In reply to by bobjp

Sorry - almost as usual - I don't have to agree. My suggestion about the order of the strips not being tightly linked to that of the ordering in the score was simply to allow users to decide. I expect that many would want to have the same ordering, but what I was deliberately trying to avoid is the notion that the MS developers impose a constraint which many people would not need, as they would probably naturally put things in the order of the score. It wouldn't, in any case be that difficult to implement both options, but jumping to the conclusion that something has to be constrained in a certain way - perhaps because that is how things are done now - is not always a good thing.

Re colours in the mixer - I think for a large score the mixer colours could be very helpful. On the other hand I would almost certainly not want to see a coloured score.

In reply to by dave2020X

As always, if you want others to understand your specific use case so they can consider and prioritize your request for a particular feature, the best way is to attach a real score and describe the real world situation that led you to suggest this. If you are able to show it’s something many users would value, that’s the first step toward getting it included.

For colors, the use case is obvious - to color different sections in an orchestra, etc. But for allowing the channel strips to have no relationship to the order of the staves - that’s just a head scratcher to me and I have to imagine to anyone else as well.

So again, if you want others to understand and consider the idea, common sense dictates that it is in your best interest to provide specific real world examples. I have no power to make decisions here, it’s just free friendly advice. The best way to convince people to implement a feature is to make the strongest possible case for why it would be valuable to others.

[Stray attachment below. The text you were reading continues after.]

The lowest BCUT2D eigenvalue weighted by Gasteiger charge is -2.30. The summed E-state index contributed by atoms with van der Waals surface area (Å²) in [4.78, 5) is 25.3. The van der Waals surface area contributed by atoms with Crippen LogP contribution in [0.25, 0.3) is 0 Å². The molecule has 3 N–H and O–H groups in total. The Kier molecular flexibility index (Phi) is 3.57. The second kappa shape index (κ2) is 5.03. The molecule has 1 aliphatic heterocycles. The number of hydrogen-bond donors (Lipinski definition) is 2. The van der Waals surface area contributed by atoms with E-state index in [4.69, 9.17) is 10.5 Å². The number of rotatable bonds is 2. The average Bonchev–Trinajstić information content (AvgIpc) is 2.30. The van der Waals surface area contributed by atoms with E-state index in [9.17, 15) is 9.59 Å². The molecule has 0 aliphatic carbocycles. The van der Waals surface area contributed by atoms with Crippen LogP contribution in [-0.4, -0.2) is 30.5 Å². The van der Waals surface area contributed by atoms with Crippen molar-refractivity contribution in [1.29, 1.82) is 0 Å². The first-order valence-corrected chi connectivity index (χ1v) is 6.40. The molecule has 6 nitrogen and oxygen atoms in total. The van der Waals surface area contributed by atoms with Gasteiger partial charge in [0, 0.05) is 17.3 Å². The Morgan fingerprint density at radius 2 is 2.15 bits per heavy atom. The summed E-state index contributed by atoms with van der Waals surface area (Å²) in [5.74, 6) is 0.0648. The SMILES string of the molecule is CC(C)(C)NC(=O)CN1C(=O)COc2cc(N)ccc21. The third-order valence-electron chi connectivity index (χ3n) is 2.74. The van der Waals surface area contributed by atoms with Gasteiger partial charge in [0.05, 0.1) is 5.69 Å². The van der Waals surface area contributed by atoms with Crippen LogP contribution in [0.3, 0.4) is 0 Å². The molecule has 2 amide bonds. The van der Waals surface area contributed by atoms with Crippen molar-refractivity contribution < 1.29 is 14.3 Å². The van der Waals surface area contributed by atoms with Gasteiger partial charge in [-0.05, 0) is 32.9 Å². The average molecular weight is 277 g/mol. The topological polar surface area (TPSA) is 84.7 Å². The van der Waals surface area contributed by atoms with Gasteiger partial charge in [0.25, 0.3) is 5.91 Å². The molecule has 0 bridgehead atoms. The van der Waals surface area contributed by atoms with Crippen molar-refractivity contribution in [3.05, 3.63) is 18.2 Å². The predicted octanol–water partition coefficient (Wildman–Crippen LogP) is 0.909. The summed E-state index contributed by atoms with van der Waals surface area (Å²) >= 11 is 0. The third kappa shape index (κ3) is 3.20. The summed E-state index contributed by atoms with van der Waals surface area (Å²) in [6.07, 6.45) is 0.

In reply to by bobjp

Not quite. I was simply suggest that no order would be imposed on the end user at all. If he/she wanted the standard layout arrangement that would be possible. For convenience many users might like to have a standard order - but there might be several choices - which I think is already the case in MS.

For example I believe (I'd have to check) that there might be different "standard" layouts for full orchestra, jazz combo and brass band. So a composer who wanted to have all three elements within one work - perfectly possible - might want to see different strip groupings within the mixer depending on which section of his or her work was being considered.

If one wanted to have instruments shown in alphabetical order by instrument name - why not?!!!